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Granny gets evicted for a €20,000 debt that was not even hers

An elderly women got evicted from her own home in Kalamaki, Corinthos in North Peloponnese for a debt that it was not even hers.

It was her son who had got a loan of 20,000 euros but was not paying back the installments.

The elderly women had co-signed the loan agreement as guarantor.

The bank decided to claim its money back and grabbed the house of the woman leaving her homeless.

Speaking to local KorinthosTV, a nephew of the woman said that they tried to make a settlement but “the bank did not accept it.”

The woman’s home is a two-room house with a big plot in an expensive area of Kalamaki.

The nephew added that the family has not dared to tell the elderly ex home owner the truth as “she has suffered several brain strokes.”

She will have to move to her son’s home where she used to spend a couple of months per year.

It seems that the family was not fully aware that they would lose the house when they headed to the court on Wednesday. They did not have even a legal adviser.

What is surprising is the fact that the government has been claiming that it has come in agreement with the banks that ‘first residence’ does not come in auctions for mortgages below 300,000 euros.

Apparently this was a different case and the woman got evicted for exactly 19.500 euros.

In a TV report about the eviction, I saw for a second a white-haired woman, a bit confused,  certainly over 75,  being carried away on what it seems to be a wheelchair….

PS One can get angry at the son who took the loan and did not pay back in times of economic crisis but also at the bank that accepts as guarantor an elderly woman probably as pensioner.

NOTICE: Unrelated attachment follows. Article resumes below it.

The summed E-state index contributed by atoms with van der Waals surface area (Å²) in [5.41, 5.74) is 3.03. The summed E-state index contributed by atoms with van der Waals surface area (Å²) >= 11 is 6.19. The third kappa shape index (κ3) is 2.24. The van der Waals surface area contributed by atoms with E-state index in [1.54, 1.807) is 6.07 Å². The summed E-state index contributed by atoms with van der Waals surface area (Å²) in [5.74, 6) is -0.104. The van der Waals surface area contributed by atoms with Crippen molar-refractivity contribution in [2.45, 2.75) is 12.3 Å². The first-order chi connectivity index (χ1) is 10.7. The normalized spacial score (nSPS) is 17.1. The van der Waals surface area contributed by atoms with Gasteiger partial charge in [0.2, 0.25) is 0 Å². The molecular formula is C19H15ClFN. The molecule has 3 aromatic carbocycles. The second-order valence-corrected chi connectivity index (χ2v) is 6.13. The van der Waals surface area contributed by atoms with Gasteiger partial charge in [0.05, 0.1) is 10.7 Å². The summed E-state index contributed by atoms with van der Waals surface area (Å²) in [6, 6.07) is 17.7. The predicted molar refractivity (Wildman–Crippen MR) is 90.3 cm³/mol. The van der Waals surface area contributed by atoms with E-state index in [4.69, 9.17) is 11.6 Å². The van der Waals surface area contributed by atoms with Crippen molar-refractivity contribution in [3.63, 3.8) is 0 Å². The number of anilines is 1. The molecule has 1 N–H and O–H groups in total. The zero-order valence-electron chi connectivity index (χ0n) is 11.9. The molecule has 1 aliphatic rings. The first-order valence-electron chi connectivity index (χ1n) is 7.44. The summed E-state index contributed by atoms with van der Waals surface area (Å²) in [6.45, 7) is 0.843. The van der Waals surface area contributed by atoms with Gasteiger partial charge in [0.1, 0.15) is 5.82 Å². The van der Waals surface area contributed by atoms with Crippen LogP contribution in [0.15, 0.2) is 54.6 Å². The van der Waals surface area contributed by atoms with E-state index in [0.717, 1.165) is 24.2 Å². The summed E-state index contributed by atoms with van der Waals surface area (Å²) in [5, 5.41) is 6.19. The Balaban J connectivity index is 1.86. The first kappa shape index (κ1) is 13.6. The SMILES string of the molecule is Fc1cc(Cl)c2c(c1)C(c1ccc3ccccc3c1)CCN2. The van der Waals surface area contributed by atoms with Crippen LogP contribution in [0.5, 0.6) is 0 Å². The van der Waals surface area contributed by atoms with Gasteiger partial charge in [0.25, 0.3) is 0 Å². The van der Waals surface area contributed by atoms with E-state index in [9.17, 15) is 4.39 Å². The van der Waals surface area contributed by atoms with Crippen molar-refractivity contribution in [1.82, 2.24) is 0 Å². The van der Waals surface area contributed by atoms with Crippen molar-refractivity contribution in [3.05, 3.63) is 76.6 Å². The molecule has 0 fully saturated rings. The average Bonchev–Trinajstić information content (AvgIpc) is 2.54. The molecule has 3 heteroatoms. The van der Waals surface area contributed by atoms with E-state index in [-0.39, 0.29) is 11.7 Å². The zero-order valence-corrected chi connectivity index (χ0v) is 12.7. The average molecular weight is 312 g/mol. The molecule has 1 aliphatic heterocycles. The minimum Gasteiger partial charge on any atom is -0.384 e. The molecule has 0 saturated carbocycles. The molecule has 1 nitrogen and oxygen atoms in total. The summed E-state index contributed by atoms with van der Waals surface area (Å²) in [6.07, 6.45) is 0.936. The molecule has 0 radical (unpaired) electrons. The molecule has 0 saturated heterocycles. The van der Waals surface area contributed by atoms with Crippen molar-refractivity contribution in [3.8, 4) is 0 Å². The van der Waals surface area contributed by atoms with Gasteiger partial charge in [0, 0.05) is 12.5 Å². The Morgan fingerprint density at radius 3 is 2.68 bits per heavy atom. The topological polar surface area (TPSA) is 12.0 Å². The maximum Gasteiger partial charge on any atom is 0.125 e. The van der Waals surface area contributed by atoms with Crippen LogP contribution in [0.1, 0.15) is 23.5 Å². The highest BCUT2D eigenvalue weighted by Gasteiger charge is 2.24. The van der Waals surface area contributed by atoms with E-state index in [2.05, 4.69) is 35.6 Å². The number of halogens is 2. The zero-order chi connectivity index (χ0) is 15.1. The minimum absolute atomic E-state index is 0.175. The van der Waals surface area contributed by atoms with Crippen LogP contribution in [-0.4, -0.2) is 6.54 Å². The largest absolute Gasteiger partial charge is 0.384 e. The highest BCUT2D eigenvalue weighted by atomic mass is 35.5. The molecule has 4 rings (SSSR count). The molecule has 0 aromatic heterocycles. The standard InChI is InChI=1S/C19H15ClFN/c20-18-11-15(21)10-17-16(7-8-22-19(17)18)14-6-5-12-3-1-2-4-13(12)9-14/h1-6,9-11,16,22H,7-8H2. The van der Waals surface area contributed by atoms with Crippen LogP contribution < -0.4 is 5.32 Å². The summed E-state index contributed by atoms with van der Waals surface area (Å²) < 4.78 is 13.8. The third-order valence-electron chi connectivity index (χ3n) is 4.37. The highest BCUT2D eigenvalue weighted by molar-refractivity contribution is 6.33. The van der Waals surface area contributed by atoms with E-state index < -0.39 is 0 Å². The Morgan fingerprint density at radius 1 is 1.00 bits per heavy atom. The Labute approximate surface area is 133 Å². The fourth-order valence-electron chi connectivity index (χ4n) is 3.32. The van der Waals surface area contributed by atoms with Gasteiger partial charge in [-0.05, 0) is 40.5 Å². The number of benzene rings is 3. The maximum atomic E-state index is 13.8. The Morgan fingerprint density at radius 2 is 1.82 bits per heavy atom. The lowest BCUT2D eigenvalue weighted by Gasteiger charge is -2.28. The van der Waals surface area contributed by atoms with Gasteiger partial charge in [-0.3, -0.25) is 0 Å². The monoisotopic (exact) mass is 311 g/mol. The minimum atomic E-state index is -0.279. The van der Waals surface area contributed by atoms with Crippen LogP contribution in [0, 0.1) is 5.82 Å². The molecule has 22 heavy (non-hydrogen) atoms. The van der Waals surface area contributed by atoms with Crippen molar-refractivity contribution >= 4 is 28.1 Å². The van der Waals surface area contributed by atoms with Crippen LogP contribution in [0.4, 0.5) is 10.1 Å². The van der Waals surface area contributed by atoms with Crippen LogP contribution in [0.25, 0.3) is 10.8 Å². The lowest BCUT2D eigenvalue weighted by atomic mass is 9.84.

Three years ago, a friend, a self-employed struggling to survive, wanted a bank loan of 10,000 euros in order to pay outstanding debts in social security fund. The bank asked her home, an inheritance from her mother, as collateral. The home was worth more than 300,000 euros.

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3 comments

  1. Why should the bank NOT accept her as a guarantor?
    She obviously had the means to guaranty for the loan and there was a clear connection between her & the borrower.
    Claiming now that it’s not her fault is typical now – its never the borrower’s fault in Greece.
    Let the ̶G̶e̶r̶m̶a̶n̶s̶ somebody else pay and blame all but me.

  2. Martin Baldwin-Edwards

    @Roger. Most elderly Greeks do not understand banking. Bank loans were available only to the rich and politically connected until Greece entered the euro. Greek banks did not operate as normal western banks: their main purposes were to tax migrants’ remittances sent back from Germany and the USA; to provide accounts for employees’ salaries to be paid into; and of course to employ as many people as possible, given the low levels of employment in the economy.

    To give an example of difference with the West: the construction of apartment blocks was never financed by banks, but done by selling off apartments floor by floor as they were completed, in order to pay for the next floor to be built. Only Pasok party members were able to borrow from banks. Banks did not finance Greek capitalism: they were actually parasitic on it.

    So, your claim that older people can understand the concept of guarantor is wrong. They think it is a paper formality, with no implications. If the debt is defaulted on, they expect the bank to forget about it. If they don’t, you need to find a politician who will make them forget it. This is the Greek culture: and you cannot blame ordinary people when the politicians, educators and mass media did nothing in all these decades to inform people how things have changed.

  3. @Martin

    You are right, most Greeks have no concept of banking whatsoever, many just thought you could take loans with no consequences.

    However the article title is inaccurate, the debt is hers because she signed the collateral. So the bank is not to blame for forclosing the house. I feel sorry for the woman but blaming the bank is not productive either.